Fear in Brussels

By Andy Christian Castillo

Solo travel is exhilarating. There’s nothing like it; no feeling equal to being a plane-ride from home and alone, disconnected from the digital world, heading nowhere in particular, without a plan.

I arrived in Brussels around 10 p.m. on a Thursday in February three years ago, coming from Amsterdam, traveling to England. It was my first solo venture; a dream-come-true. A few months earlier, I’d bought a two week Eurorail pass, free reign on most trains in the European Union. Days before, I’d landed in Vienna, traveling through Germany to the Netherlands, where I stayed in Amsterdam’s red light district.

After two days there, I booked a flight to England; however, for reasons I still don’t understand, my flight wasn’t reserved when I arrived at the airport. Instead, I found a ferry from Calais to Dover, catching a commuter train through the Belgium countryside.

Streetcars crisscrossed the night as I stepped out of Bruxelles Central, the city’s travel hub. Rainwater flowed in tiny rivers down cobblestone streets. The air was crisp and fresh. Just outside the main entrance, volunteers ladled soup to huddled figures shuffling past a table.

Using the station’s free wifi, I found a few hostels within walking distance, tightened my backpack’s straps, and set out. After fifteen minutes of walking, the city’s business district gave way to rundown restaurants and boarded up windows. The street became narrower, hemmed in on either side by parked cars. Scents turned from tantalizing to putrid. I didn’t pass anyone walking, although clusters of men, speaking Dutch, stood outside of a few bars.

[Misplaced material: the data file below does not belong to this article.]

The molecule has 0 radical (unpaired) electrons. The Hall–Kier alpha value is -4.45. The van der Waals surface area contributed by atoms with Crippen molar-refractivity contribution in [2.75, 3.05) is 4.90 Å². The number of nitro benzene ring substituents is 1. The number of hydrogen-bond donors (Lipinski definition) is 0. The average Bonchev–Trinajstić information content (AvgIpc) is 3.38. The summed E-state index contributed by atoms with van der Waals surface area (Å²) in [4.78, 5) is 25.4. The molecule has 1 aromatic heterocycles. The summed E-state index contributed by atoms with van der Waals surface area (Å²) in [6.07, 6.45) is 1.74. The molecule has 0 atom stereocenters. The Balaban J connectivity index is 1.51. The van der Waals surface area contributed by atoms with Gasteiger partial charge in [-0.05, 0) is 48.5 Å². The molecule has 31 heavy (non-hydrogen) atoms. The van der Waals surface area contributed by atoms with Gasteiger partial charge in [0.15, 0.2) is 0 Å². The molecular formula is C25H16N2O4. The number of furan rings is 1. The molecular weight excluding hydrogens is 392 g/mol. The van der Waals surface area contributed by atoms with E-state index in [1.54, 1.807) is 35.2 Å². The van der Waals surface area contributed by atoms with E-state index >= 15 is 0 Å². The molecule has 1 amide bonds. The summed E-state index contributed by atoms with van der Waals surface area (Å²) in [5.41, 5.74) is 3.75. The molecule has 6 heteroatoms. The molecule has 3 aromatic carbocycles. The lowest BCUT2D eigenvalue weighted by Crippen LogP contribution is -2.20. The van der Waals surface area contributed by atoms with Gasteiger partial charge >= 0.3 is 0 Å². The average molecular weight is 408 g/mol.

Five minutes later, the hostel wasn’t in sight. I decided to return to the train station rather than continue. Soft rain began to fall as I retraced my steps.

Two black forms suddenly stepped out of an alleyway 20-feet in front of me. Beneath a streetlight, I saw they were laughing, jovial, and young, perhaps 18-years-old.

A sketch of the scene, drawn hours after it happened, in my hostel room.

One of them gripped a handgun in his right hand.

There was nowhere to go. My heart raced; it was cold suddenly. Adrenaline surged; I gripped the straps of my backpack tightly.

I was blocked on one side by cars, a building on the other. The two came closer, stopping in front of a restaurant with a green awning.

The armed youth raised his pistol, suddenly, aiming inside the restaurant’s doorway, now mere feet away. Both tall and lanky with close cropped hair. The other laughed. The first dropped his aim, turning again toward me.

Pushing my heart down from my throat, I walked coolly past, staring straight ahead, ducking to the far side of the walkway.

They stepped in behind me.

My brain raced, vision tunneled. There was black BMW ahead of me, I remember it vividly, through the mist. That’s where I would go. An image flashed into my mind: blood seeping into rainwater, the rough pavement against my skin. My mother’s face.

And then, out of the corner of my eye, I saw them turn into a store, disappearing as quickly as they’d appeared.

Eventually, I found a rundown hostel and paid 40-euros to get off the street. It was the most I spent on a hostel during the trip.

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